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Capping city hotel rates: Does it work?

8 May 2015 03:11 am - 1     - {{hitsCtrl.values.hits}}

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Accusations of undercutting of room rates among star hotels in Colombo, with claims that it adversely affected smaller hotels, compelled the government to enforce a compulsory minimum room-rate structure for city hotels from November 1, 2009. Under this scheme, five-star rooms go at US $ 125, four stars at US $ 95, three stars at US $ 75, two stars at US $ 55 and one star at US $ 45 (rates for accommodation only and subject to taxes and service charge). 
What exactly is the purpose of the minimum rate net cast over the city hotels? Is it to protect the buyer (consumer) or the (seller) hotel operator? The writer doesn’t see the hotels complaining so the writer guesses they are all for it. In fact, one recalls a leading hotelier defending the action with plaudits  such as: ‘All prices are affordable, travellers now have a choice in deciding which category would suit their budget and pick accommodation accordingly’, ‘there is absolutely no overpricing where the city is concerned’, ‘the minimum rates help the country to a great extent by enabling city hoteliers to carry on their businesses successfully’ and minimum rates most importantly, allow staff to get a reasonable monthly service charge’.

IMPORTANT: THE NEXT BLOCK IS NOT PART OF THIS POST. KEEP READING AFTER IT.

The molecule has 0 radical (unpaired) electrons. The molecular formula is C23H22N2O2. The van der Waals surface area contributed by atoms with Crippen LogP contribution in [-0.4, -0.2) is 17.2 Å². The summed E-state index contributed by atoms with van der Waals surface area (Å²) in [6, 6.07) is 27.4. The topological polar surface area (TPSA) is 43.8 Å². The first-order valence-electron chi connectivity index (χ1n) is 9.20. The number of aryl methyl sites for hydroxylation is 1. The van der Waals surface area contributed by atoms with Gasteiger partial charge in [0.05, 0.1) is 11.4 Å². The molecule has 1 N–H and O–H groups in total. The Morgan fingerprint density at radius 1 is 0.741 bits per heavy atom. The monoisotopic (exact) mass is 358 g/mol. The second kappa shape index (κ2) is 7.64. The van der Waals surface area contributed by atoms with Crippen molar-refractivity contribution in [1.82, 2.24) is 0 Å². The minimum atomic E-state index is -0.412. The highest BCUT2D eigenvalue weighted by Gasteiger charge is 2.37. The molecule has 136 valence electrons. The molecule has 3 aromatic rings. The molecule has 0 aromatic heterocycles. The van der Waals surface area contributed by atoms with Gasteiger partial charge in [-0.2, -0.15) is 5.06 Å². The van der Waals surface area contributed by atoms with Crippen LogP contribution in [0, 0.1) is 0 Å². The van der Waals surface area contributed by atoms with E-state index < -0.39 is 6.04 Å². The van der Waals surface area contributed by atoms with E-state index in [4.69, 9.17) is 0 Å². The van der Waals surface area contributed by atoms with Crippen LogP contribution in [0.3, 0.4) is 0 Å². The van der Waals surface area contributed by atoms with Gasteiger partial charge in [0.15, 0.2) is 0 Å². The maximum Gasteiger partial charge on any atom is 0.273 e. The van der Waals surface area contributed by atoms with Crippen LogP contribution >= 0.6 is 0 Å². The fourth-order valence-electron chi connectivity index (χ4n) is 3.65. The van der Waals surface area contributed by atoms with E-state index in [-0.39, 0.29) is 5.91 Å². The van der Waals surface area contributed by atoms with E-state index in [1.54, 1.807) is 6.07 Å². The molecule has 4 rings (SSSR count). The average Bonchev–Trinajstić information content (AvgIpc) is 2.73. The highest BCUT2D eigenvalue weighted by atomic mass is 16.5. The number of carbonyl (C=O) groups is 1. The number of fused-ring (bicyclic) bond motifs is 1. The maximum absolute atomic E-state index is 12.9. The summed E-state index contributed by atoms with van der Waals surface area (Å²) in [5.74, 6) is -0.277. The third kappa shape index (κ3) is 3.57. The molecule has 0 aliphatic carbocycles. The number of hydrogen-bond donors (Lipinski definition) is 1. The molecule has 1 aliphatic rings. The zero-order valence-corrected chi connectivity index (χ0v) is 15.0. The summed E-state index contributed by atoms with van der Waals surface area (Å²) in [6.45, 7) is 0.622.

My take on this: What we see here is a type of price gouging- which is a term that is not in widespread use in mainstream economic theory, but is sometimes used to refer to practices of a coercive monopoly, which raises prices above the market rate that would otherwise prevail in a competitive environment. Supporters of anti-price gouging laws when that happens will argue that it is morally wrong for sellers to take advantage of buyer’s vulnerability and increased demand. The buyer has no choice but to agree to pay the seller’s asking price. However, let the jury come out with a verdict.